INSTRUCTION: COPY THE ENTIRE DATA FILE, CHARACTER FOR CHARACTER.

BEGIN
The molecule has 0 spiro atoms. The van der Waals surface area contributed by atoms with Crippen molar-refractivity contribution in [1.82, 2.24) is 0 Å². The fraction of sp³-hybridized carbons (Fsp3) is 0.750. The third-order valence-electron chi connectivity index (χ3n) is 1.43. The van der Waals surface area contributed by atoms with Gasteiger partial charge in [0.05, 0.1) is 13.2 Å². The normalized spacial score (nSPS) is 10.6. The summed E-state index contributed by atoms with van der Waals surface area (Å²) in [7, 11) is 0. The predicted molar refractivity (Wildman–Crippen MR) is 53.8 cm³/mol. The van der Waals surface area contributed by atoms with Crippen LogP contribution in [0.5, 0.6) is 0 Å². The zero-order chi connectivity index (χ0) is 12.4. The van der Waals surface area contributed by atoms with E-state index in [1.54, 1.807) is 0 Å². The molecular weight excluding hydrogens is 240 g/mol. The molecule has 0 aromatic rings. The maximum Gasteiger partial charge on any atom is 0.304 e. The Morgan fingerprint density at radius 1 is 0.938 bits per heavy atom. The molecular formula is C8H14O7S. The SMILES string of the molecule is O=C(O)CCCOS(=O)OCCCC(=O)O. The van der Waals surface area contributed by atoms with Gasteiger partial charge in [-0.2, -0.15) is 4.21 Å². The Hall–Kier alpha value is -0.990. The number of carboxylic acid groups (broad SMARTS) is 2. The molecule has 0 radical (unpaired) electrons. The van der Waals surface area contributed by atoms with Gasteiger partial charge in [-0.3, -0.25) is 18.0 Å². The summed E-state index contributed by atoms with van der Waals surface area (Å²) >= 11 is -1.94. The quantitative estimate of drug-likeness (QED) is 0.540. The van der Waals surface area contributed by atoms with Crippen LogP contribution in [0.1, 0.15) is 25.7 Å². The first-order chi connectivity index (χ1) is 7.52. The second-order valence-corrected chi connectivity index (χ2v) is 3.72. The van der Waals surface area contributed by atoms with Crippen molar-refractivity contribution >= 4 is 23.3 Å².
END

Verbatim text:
The molecule has 0 spiro atoms. The van der Waals surface area contributed by atoms with Crippen molar-refractivity contribution in [1.82, 2.24) is 0 Å². The fraction of sp³-hybridized carbons (Fsp3) is 0.750. The third-order valence-electron chi connectivity index (χ3n) is 1.43. The van der Waals surface area contributed by atoms with Gasteiger partial charge in [0.05, 0.1) is 13.2 Å². The normalized spacial score (nSPS) is 10.6. The summed E-state index contributed by atoms with van der Waals surface area (Å²) in [7, 11) is 0. The predicted molar refractivity (Wildman–Crippen MR) is 53.8 cm³/mol. The van der Waals surface area contributed by atoms with Crippen LogP contribution in [0.5, 0.6) is 0 Å². The zero-order chi connectivity index (χ0) is 12.4. The van der Waals surface area contributed by atoms with E-state index in [1.54, 1.807) is 0 Å². The molecular weight excluding hydrogens is 240 g/mol. The molecule has 0 aromatic rings. The maximum Gasteiger partial charge on any atom is 0.304 e. The Morgan fingerprint density at radius 1 is 0.938 bits per heavy atom. The molecular formula is C8H14O7S. The SMILES string of the molecule is O=C(O)CCCOS(=O)OCCCC(=O)O. The van der Waals surface area contributed by atoms with Gasteiger partial charge in [-0.2, -0.15) is 4.21 Å². The Hall–Kier alpha value is -0.990. The number of carboxylic acid groups (broad SMARTS) is 2. The molecule has 0 radical (unpaired) electrons. The van der Waals surface area contributed by atoms with Gasteiger partial charge in [-0.3, -0.25) is 18.0 Å². The summed E-state index contributed by atoms with van der Waals surface area (Å²) >= 11 is -1.94. The quantitative estimate of drug-likeness (QED) is 0.540. The van der Waals surface area contributed by atoms with Crippen LogP contribution in [0.1, 0.15) is 25.7 Å². The first-order chi connectivity index (χ1) is 7.52. The second-order valence-corrected chi connectivity index (χ2v) is 3.72. The van der Waals surface area contributed by atoms with Crippen molar-refractivity contribution >= 4 is 23.3 Å².